All You Older Moms Are Causing The World Massive Birth Defects, Says Study

advanced maternal ageLadies who dared to give birth over the “advanced maternal age” of 35, boy do I have a lovely mid-week treat for you. By delaying parenthood for reasons relating to your career, your education, or simply taking the time to get your life in reasonable order to care for a baby, you’re upping the birth defect rate — in over 14 European countries. Cheers!

The Telegraph reports that upon reviewing 5.4 million births across the EU (between 1984 and 2007), researchers found that the overall congenital birth defect rate rose by 50 percent. In there was also a noted 27 percent increased “risk” for multiple births like twins.

Professor Helen Dolk, from the Centre for Maternal Fetal and Infant Research, University of Ulster, who co-authored the study, said that the uptick in multiple births can be explained both by assisted reproductive technology (ART) and shifts in maternal age. Nevertheless, she still thinks we need “more research” to properly understand how ART is contributing to multiple births and birth defects.

John Thorp, deputy-editor-in-chief of BJOG: An International Journal of Obstetrics and Gynaecology, where the study is published, says that these changes in maternal health deserve “extra specialized help” by physicians:

“This increase in babies who are both from a multiple pregnancy and affected by a congenital anomaly has implications for pre and post natal service provision. Extra specialised help should be put in place for affected families, recognising than there are now nearly double as many affected families than there were 20 years ago.”

Hey, at least they’re not capping that off with a hearty helping of “hurry up and procreate.” Goodness knows you hear that mantra more times than you have fingers and toes.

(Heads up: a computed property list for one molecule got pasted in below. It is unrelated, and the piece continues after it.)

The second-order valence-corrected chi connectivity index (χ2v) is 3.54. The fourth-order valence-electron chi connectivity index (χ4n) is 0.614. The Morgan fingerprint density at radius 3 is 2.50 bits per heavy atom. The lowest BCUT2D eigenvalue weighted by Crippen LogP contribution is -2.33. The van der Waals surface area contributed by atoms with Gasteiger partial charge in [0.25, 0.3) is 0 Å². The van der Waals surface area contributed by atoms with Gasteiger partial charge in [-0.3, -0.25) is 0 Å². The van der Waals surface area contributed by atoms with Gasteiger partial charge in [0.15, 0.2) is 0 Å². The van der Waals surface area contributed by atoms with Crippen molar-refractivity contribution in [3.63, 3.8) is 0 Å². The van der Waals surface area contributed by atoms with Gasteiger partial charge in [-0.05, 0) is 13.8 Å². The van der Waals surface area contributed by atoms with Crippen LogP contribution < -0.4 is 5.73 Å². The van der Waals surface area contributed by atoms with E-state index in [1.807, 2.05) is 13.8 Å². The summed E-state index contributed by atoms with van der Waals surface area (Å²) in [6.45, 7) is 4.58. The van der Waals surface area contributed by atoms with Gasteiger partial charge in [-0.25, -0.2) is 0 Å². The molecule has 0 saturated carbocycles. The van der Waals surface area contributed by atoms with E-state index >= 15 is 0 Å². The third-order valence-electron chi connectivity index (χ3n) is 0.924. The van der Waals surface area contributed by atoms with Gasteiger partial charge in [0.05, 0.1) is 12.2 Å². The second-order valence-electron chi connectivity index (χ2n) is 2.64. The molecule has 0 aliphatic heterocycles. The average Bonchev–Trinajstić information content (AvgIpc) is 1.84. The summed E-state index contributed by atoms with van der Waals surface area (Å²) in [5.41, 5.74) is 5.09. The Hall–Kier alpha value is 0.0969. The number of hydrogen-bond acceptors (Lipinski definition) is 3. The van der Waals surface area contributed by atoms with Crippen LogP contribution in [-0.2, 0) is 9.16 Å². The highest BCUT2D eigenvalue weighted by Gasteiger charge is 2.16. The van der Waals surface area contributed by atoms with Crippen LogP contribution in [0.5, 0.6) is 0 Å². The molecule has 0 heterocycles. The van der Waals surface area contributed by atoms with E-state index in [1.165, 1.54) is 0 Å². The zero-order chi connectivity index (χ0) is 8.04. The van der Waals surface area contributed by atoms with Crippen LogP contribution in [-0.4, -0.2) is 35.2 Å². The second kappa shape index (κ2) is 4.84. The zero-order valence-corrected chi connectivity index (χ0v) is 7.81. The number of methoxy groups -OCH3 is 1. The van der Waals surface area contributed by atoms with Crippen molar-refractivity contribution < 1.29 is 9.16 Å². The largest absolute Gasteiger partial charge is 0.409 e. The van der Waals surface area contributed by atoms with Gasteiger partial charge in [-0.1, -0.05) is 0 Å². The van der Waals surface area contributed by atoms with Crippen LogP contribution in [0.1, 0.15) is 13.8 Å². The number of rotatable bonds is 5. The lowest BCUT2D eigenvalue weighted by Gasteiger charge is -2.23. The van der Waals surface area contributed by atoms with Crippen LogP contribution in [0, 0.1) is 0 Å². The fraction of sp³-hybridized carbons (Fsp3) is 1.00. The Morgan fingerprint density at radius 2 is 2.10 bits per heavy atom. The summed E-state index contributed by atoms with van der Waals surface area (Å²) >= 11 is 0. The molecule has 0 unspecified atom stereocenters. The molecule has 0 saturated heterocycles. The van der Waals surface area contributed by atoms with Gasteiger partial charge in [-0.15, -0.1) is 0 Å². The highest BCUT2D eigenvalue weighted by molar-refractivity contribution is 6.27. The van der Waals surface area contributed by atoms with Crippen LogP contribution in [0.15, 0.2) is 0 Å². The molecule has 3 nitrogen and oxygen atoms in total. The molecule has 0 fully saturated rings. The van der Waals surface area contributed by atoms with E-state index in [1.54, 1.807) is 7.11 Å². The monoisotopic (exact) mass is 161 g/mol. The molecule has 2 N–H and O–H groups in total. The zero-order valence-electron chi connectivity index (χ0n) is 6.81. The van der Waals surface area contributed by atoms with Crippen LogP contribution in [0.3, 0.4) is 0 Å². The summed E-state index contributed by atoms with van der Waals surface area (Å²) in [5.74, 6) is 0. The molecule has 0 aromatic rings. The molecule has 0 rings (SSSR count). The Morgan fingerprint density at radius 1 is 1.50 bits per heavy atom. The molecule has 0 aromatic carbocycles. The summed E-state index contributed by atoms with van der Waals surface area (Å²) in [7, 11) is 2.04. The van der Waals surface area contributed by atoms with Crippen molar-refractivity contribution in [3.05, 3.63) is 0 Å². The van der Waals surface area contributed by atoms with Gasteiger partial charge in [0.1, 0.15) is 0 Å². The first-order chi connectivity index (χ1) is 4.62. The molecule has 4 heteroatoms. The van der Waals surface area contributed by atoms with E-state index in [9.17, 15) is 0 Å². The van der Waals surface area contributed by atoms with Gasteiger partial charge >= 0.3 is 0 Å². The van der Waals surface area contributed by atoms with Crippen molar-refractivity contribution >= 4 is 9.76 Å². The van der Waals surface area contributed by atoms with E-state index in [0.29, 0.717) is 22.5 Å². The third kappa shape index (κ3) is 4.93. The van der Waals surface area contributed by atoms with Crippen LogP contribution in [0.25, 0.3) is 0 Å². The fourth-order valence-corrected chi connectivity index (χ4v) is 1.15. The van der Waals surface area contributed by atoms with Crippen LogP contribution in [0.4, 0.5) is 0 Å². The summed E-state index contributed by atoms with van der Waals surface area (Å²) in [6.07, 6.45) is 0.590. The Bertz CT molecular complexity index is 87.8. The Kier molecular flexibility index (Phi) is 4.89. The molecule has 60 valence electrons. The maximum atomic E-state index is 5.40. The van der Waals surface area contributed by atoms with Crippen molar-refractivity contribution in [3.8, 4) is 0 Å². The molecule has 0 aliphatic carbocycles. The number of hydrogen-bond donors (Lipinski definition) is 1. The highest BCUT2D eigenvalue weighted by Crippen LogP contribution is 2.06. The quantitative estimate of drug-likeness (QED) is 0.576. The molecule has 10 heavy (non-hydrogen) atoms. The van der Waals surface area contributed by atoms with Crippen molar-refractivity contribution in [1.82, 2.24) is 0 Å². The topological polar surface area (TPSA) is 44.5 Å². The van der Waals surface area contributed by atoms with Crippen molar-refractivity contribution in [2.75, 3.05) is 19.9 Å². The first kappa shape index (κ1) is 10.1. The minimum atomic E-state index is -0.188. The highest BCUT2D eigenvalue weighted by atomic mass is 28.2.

(photo: newphotoservice / Shutterstock)

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    • CrazyFor Kate

      You realize they’re not doing this to persecute older moms, right? People should have the right to know the risks they’re taking when they make life decisions, and research like this could help more older moms achieve a healthy child.

      • Koa Beck
      • Katia

        If you agree, why is your tone so snarky/sarcastic? Seems to be a common tone at mommyish when you don’t like what science tells us…

      • MamaB

        Somebody just discovered the Internet.

      • LEB

        People also have the right to be presented with complete information, which means ceasing to gloss over the fact that DAD’S age matters, too. It’s frustrating that the practice of blaming the mother for anything and everything wrong with a pregnancy (from food allergies to birth defects to the baby being the “wrong” gender) is so entrenched that there’s not just a lack of common awareness of the role the father plays, but also a distressing lack of research. What research DOES exist shows that while we keep believing that men can produce boatloads of strong, healthy offspring until the final nail is in the coffin, it’s just not true. A potential dad in his 40s just doesn’t have the same sperm quality as a dad half his age, which can and does result in fertility problems, chromosomal abnormalities, congenital defects, increased risk of miscarriage, etc. For so long the medical community has been obsessed with beating the “your expiration date is nigh!” message into the heads of women, and it’s time we stop overlooking the fact that daddy dearest is the other half of the equation.

      • http://www.facebook.com/paul.white.3532507 Paul White

        That isn’t what this study worked on. It’s not horrible for a study to have its focus on ONE variable. And it isn’t like no one knew that dads in their 40s have lower sperm quality. There’s not some conspiracy to keep that secret. It just wasn’t what this study was focused on.